973. Outcomes Associated with Antimicrobial De-escalation of Treatment for Healthcare-associated Pneumonia (HCAP) within the Veterans Healthcare Administration
Session: Poster Abstract Session: Antibiotic Stewardship: General Acute Care Implementation and Outcomes
Friday, October 28, 2016
Room: Poster Hall
  • IDWeek_2016_Spectrum_Score_Poster_Final.pdf (514.2 kB)
  • Background: 

    De-escalation of broad-spectrum therapy has been reported to improve antimicrobial use; however, multi-centered outcomes data associated with de-escalation practice is lacking. Herein, we report 30-day readmission, Clostridium difficile infection (CDI), and length of stay (LOS) associated with antimicrobial de-escalation in patients hospitalized for HCAP.


    Data from a retrospective cohort study of patients (n=9319) hospitalized within 119 VA Medical Centers was analyzed (JAC, 2016 Feb;71(2):539-46). Broad-spectrum baseline therapy was defined as hospital day 2 spectrum score > the median (44.5 on a 60 point scale). Propensity score matching was used to pair patients who had broad-spectrum therapy de-escalated with those who continued broad-spectrum therapy beyond hospital day 4. Propensity score models included baseline and clinical covariates associated (P < 0.05 level) with time points prior to de-escalation and outcomes of interest. Logistic regression was used to develop models for each outcome based on significant covariates from the propensity score model and other relevant covariates obtained after day 4 of hospitalization. An indicator variable was added to the model for de-escalation to assess impact. Outcomes are reported as odds ratios (OR) and 95% confidence intervals (CI) or mean (± SD) days.


    Propensity matched pairs included 30-day readmission (n=1566), CDI (n=1642), and LOS (n=1575). Cohort demographics included mean (± SD) age of 72.5(12.1) years, 97.8% males, ICU admission rate of 11.6%, and culture-positive rate of 21.7%. Crude 30-day readmission, CDI rates, and mean (± SD) LOS for the cohort (n=9319) were 29.2%, 1.6%, and 7.6 (2.6) days, respectively. After propensity matching and adjustment for covariates antimicrobial de-escalation was not associated with significant difference in 30-day readmission (OR 0.79; 95% CI 0.55, 1.14) or CDI rates (OR 1.44; 95% CI 0.79, 2.63); however, de-escalation was associated with a reduced LOS (Mean difference -0.28 days, 95% CI -0.45, -0.12).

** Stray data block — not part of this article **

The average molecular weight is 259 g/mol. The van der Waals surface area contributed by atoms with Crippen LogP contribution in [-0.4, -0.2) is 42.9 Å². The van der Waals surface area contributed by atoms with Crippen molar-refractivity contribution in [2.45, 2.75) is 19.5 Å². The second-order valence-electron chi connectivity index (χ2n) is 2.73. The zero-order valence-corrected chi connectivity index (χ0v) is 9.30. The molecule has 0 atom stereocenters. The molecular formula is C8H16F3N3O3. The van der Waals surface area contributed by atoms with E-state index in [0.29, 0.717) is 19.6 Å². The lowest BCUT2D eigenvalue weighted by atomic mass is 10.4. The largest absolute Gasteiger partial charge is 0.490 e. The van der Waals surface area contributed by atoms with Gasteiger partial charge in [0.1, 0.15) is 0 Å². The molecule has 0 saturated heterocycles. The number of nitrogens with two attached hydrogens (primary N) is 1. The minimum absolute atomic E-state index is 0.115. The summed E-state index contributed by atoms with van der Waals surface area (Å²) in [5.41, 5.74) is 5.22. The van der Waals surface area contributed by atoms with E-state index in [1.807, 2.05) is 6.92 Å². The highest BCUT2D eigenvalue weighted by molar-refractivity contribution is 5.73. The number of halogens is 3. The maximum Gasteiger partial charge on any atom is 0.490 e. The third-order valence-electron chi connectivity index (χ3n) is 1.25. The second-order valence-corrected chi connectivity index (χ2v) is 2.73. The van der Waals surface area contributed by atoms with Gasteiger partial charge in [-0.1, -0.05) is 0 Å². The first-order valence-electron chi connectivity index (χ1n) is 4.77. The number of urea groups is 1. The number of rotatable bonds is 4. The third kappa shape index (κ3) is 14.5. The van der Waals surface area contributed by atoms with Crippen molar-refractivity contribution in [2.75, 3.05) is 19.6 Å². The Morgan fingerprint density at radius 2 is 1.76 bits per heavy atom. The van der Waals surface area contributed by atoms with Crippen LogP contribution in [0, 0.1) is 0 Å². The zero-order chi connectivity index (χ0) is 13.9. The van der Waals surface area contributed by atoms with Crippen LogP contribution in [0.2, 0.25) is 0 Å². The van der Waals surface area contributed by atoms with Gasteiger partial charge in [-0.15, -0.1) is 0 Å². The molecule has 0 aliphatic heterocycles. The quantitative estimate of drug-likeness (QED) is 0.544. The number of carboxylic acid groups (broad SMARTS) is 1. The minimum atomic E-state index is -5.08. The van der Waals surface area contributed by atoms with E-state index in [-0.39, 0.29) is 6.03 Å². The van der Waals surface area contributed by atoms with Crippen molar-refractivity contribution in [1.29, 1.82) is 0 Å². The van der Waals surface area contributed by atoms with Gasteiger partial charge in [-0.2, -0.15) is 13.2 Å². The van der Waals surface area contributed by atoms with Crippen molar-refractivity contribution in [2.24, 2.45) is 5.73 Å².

Conclusion:  Antibiotic de-escalation was not associated with 30-day readmission or CDI; however, mean LOS was associated with a modest reduction in LOS suggesting that the practice is safe in an HCAP population.

    Jefferson Bohan, PharmD1, Richard Remington, MS2, Makoto Jones, MD, MS3,4, Matthew Samore, MD, FSHEA3,5 and Karl Madaras-Kelly, PharmD., MPH1, (1)Vet. Med. Ctr., Boise, ID, (2)VA Med. Ctr.,& Quantified Inc., Boise, ID, (3)Ideas Center, VA Salt Lake City Health Care System, Salt Lake City, UT, (4)Department of Internal Medicine, University of Utah School of Medicine, Salt Lake City, UT, (5)Medicine, University of Utah School of Medicine, Division of Epidemiology, Salt Lake City, UT


    J. Bohan, None

    R. Remington, None

    M. Jones, None

    M. Samore, None

    K. Madaras-Kelly, None

    Findings in the abstracts are embargoed until 12:01 a.m. CDT, Wednesday Oct. 26th with the exception of research findings presented at the IDWeek press conferences.